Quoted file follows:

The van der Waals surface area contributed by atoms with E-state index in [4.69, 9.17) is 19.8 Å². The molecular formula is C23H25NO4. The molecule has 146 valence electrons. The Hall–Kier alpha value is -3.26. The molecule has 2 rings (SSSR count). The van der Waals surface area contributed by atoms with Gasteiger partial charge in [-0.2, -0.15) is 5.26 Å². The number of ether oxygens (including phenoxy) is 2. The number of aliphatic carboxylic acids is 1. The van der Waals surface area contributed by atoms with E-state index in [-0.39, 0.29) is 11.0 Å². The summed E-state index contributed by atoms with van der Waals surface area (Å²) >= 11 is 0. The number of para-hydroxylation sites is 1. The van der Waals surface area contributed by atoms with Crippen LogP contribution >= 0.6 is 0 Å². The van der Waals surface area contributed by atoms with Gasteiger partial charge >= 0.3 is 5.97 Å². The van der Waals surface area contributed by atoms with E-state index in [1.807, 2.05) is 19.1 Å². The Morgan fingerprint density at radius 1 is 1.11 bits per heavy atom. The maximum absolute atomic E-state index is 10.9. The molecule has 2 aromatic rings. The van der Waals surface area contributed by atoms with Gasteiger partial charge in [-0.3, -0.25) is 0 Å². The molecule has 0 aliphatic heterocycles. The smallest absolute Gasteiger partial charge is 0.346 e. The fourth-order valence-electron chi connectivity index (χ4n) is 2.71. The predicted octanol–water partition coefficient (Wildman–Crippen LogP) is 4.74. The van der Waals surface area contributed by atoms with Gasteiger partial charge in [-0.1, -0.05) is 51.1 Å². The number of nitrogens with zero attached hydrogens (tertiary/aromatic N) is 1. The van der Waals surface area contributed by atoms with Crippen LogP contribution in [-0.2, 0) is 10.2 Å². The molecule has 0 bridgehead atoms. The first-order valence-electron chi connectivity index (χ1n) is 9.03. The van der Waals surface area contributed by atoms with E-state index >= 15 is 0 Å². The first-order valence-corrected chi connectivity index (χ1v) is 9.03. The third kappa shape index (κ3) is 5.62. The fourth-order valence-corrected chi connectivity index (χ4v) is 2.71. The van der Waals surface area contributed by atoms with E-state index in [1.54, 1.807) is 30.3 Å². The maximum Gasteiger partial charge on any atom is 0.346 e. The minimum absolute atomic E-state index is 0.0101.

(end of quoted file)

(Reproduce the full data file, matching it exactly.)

The van der Waals surface area contributed by atoms with E-state index in [4.69, 9.17) is 19.8 Å². The molecular formula is C23H25NO4. The molecule has 146 valence electrons. The Hall–Kier alpha value is -3.26. The molecule has 2 rings (SSSR count). The van der Waals surface area contributed by atoms with Gasteiger partial charge in [-0.2, -0.15) is 5.26 Å². The number of ether oxygens (including phenoxy) is 2. The number of aliphatic carboxylic acids is 1. The van der Waals surface area contributed by atoms with E-state index in [-0.39, 0.29) is 11.0 Å². The summed E-state index contributed by atoms with van der Waals surface area (Å²) >= 11 is 0. The number of para-hydroxylation sites is 1. The van der Waals surface area contributed by atoms with Crippen LogP contribution >= 0.6 is 0 Å². The van der Waals surface area contributed by atoms with Gasteiger partial charge >= 0.3 is 5.97 Å². The van der Waals surface area contributed by atoms with E-state index in [1.807, 2.05) is 19.1 Å². The Morgan fingerprint density at radius 1 is 1.11 bits per heavy atom. The maximum absolute atomic E-state index is 10.9. The molecule has 2 aromatic rings. The van der Waals surface area contributed by atoms with Gasteiger partial charge in [-0.3, -0.25) is 0 Å². The molecule has 0 aliphatic heterocycles. The smallest absolute Gasteiger partial charge is 0.346 e. The fourth-order valence-electron chi connectivity index (χ4n) is 2.71. The predicted octanol–water partition coefficient (Wildman–Crippen LogP) is 4.74. The van der Waals surface area contributed by atoms with Gasteiger partial charge in [-0.1, -0.05) is 51.1 Å². The number of nitrogens with zero attached hydrogens (tertiary/aromatic N) is 1. The van der Waals surface area contributed by atoms with Crippen LogP contribution in [-0.2, 0) is 10.2 Å². The molecule has 0 bridgehead atoms. The first-order valence-electron chi connectivity index (χ1n) is 9.03. The van der Waals surface area contributed by atoms with E-state index >= 15 is 0 Å². The first-order valence-corrected chi connectivity index (χ1v) is 9.03. The third kappa shape index (κ3) is 5.62. The fourth-order valence-corrected chi connectivity index (χ4v) is 2.71. The van der Waals surface area contributed by atoms with E-state index in [1.54, 1.807) is 30.3 Å². The maximum Gasteiger partial charge on any atom is 0.346 e. The minimum absolute atomic E-state index is 0.0101.